In windows it happens 10 times less than most linux boxes. Hence you don't hear it as much even with low quality components. My own Dell 700m laptop has this issue.

    The only solution in linux is to disable the lower power states, or change the kernel timer to 100Hz like windows. The best solution is to use dynamic tick switching so you get exactly the responsiveness you need, only when you need it. With a patched linux kernel my laptop automatically goes to 54Hz when idle, and 1000Hz when under load.

    Anyways... the only reason those "fixes" work is probably because they cause the processor to do just enough work to avoid having to go into the lowest power mode.
    Reply
  • corequadro - Friday, April 14, 2006 - link

    I found it as a perfect help against the annoying whine. Just start and then stopp it, and you will – if you aren't using ichat – have a perfectly silent macbook till the next reboot.
    Of course, a fix from Apple would be more effective, but I can live with the widget fix.
    Reply
  • brich - Friday, April 14, 2006 - link

    I really think the MacBooks have legs to grow, especially once the intel transition is completed over the next year and universal support becomes more 'universal.' My 12" PowerBook G4 1.5 has served me very well, even with the limitations of XP Pro running in VPC 7 inside Tiger. I think that some of the PC-only enthusiasts who add a MacBook to their arsenal will discover that the integration of excellent hardware esthetic and design with an OS that is continually developing/improving (OSX) will make the Mac solution quite compelling.

    That said, if I were a user who was totally satisfied with Windows and was not interested in OSX, then I would not buy a Mac to run Windows...no reason to do it. The real differentiation is the new flexibility of the intel Macs with OSX as a viable alternative to XP now and Vista later. Ther ability to run XP on them is frosting on the cake, imho.
    Reply
  • ohnnyj - Friday, April 14, 2006 - link

    Dear Apple,

    I want a 12in Merom MacBook.
    Reply
  • Desslok - Thursday, April 13, 2006 - link

    Acorrding to Daily Tech the hardware bugs you talked about are fixed with the new revs of the MacBook Pro. The article also stated that Apple would allow you to trade your MacBook in if you were having these problems. Reply
  • JAS - Thursday, April 13, 2006 - link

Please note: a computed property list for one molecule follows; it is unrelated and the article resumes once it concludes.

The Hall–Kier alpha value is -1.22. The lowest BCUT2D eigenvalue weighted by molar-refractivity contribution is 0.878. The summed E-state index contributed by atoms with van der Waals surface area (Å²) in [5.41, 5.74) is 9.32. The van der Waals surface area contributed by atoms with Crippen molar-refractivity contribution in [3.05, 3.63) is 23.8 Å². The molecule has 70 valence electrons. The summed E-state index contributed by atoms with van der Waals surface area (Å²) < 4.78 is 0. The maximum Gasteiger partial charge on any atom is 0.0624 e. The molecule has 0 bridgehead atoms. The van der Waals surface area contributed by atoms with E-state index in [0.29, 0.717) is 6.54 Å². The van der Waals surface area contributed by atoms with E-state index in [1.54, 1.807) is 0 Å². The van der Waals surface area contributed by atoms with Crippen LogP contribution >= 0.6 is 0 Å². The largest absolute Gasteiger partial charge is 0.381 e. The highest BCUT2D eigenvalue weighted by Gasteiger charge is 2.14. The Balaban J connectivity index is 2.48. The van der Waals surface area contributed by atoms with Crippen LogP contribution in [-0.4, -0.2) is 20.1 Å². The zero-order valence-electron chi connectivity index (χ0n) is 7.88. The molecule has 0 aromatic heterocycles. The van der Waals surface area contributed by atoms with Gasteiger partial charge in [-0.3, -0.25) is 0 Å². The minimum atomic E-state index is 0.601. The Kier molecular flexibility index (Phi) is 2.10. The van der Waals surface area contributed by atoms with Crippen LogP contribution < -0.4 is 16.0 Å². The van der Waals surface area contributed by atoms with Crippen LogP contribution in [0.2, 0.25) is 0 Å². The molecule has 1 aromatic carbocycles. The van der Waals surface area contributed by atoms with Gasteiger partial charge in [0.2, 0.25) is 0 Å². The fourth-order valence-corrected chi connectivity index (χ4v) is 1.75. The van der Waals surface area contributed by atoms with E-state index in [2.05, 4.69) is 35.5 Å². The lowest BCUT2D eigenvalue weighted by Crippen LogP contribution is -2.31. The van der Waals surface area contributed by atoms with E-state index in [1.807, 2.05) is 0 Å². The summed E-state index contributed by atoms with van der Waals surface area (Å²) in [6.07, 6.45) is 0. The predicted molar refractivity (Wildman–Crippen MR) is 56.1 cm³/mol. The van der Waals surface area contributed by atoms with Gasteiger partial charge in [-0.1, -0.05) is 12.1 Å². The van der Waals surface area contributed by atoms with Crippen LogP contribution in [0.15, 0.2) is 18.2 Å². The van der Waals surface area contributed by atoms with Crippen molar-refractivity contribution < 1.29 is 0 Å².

Tonight, I visited an Apple Store to see the MacBook Pro in person. What a gorgeous, well engineered laptop -- and impressively fast! The units on display did have rather warm undersides; but perhaps these are from the initial manufacturing run ("version A"). Reply
  • trooper11 - Thursday, April 13, 2006 - link

    Great job on the review, it was interesting to see how close things are coming on the software side to run a Windows environment on Macs and pointing out how similar Macs have gotten to every other laptop maker, at least in terms of parts and performance.

    The thing that gets me now is that the change over to Intel processors and ,in general, a more universal system, has made the Mac just another notebook vendor. So whst the Mac Book Pro has going for it is OS X and any of the Apple software, the machine itself is no better or worse then the many laptop manufacturers putting out Windows based pcs. In the past Macs had sort of mystique relating toa percieved uniqueness.

    If everyone realizes this, then Id like to see a review of a Mac Book from the perspective of any normal system evaluation. Comparing the experience with Apple with those of HP, Dell, Acer, or even Lenovo. If Im not a fan of the Mac OS, then I dont see any other reason to pick them over say Acer or Lenovo. I certainly wouldnt pay a price premium for the Apple name unless I saw some first hand reviews relating to price/performance and quality of service you can expect.
    Reply
  • anthlover - Thursday, April 13, 2006 - link

    Those who have a powerbook that runds under 1ghz will be well served by the new books NOW. Those that have 1.5 and 1.67 have not need to quickly switch unless there is some native apps including apps free ones they want to use.

    Those that have no book will do well with them.

    Waiting unless somthing new was coming out in a couple of weeks is silly. Computers and their prices change constantly, models are refreshed and replaced rapidly. One should always buy what they need and try to future proof too much.

    Of course those wanting to save might want to wait for the Ibooks err Mac Book.

    Glad to hear replacing the drive got **easier then on the earlier Alumibooks... Or at least the 12 inch one. I got through the keyboard replacement part of the disasemly I had done before and then read ahead to the upper case disassembly and realized that I need a brighter room, no cats trying to help, and a lot of care. Too much risk. With the books It sounds like when you want that 200gb 7200 rpm drive it will be easy to put in:)
    Reply
  • plinden - Thursday, April 13, 2006 - link

    The choppiness can be made almost unnoticeable by reducing the "Hardware acceleration" - Display Properties/Settings/Advanced/Troubleshooting, and move the slider one notch to the left. Reply